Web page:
In looking at the space story from 1957 to 1960, one is struck by chaotic excitement within a nation struggling to recover from technological ambush. In military space history, 1961, 1962, and 1963 stand in contrast as years of retrenchment, introspection, and thoughtful evaluation. For the Air Force, in particular, these years are an indicative past containing important clues to the decade ahead and a history well worth reviewing for suggestions of the promise of the ‘70s.

During the decade preceding the Kennedy Administration the United States had made good progress in observing and studying the space environment. Space probe experiments had been under way for almost fourteen years, and the launching record was impressive, totaling over 700 flights. But probes had serious limitations as data gatherers: their observations were made at one location, one altitude, on a particular day. An ideal space technology program should produce a “map” of environmental effect plotted against time. Needed were vehicles that could remain in space; clearly, those vehicles would be satellites.

The Air Force began building a space technology satellite in 1958, using a Thor-Agena combination. This space system reached its full productivity during the Kennedy Administration; by December 1963 it had made 53 successful flights. It flew dozens of sensors and experiments, but its basic contribution lay not so much in the variety of its experiments as in the continuous, repetitive coverage it provided. An important side benefit of this satellite was the introduction of new engineering knowledge and techniques. It tested the Agena stage, for example, and exercised the Air Force’s global Satellite Control Facility, Sunnyvale, California, for the first time.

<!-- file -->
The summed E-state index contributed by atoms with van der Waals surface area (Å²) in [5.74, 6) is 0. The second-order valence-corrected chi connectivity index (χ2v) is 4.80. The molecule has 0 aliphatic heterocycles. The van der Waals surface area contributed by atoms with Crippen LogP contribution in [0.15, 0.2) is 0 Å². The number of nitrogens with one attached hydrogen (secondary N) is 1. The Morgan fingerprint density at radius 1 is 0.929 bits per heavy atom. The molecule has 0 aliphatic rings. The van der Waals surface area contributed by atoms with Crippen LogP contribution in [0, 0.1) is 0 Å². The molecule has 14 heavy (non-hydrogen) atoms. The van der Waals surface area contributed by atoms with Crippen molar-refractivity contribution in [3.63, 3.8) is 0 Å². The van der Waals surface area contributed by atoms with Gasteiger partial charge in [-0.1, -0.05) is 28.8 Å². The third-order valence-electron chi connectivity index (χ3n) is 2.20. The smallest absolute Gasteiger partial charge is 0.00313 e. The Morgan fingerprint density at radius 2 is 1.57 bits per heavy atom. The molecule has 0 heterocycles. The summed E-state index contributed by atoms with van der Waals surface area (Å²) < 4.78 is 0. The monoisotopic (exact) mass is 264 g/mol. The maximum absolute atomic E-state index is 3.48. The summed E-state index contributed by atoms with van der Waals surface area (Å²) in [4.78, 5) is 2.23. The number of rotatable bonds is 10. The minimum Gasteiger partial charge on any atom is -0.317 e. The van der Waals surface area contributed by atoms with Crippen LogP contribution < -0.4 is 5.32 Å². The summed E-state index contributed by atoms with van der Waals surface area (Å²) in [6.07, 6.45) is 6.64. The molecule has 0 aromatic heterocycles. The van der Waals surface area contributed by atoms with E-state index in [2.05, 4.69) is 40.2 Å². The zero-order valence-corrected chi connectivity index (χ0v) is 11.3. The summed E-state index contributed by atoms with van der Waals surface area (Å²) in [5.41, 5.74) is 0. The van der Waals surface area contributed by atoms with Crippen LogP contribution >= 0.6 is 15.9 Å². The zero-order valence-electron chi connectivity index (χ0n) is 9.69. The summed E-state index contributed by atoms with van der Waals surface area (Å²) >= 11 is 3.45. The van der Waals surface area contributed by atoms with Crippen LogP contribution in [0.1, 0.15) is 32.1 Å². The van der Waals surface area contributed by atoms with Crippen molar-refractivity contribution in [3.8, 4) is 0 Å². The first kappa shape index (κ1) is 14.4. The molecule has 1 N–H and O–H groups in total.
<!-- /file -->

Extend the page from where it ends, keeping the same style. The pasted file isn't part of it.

Of course, the space technology satellite was not operating alone in its field. The Mercury program of the National Aeronautics and Space Administration, in which the Air Force shared heavily, was gathering a mass of data on man in space as Shepard, Grissom, Glenn, Carpenter, and Cooper brought back the record of their pioneering flights. The X-15, although not a satellite, served as a bridge between space probes and satellites, collecting data over a substantial time duration and helping develop engineering answers to a special class of aerodynamic problems.

In 1961, American engineers were using space data from these systems to outline critical technology required by future space systems. Lists of needs appeared in a number of Air Force studies—chief among which was the Gardner Committee Report—calling for new achievements in propulsion, guidance and navigation, auxiliary power, sensors, materials, environmental knowledge, and bioastronautics. These needs were reflected in key hardware requirements: low cost, standard building-block boosters; standardized modular stages; attitude control subsystems; auxiliary power subsystems; and command and control equipment.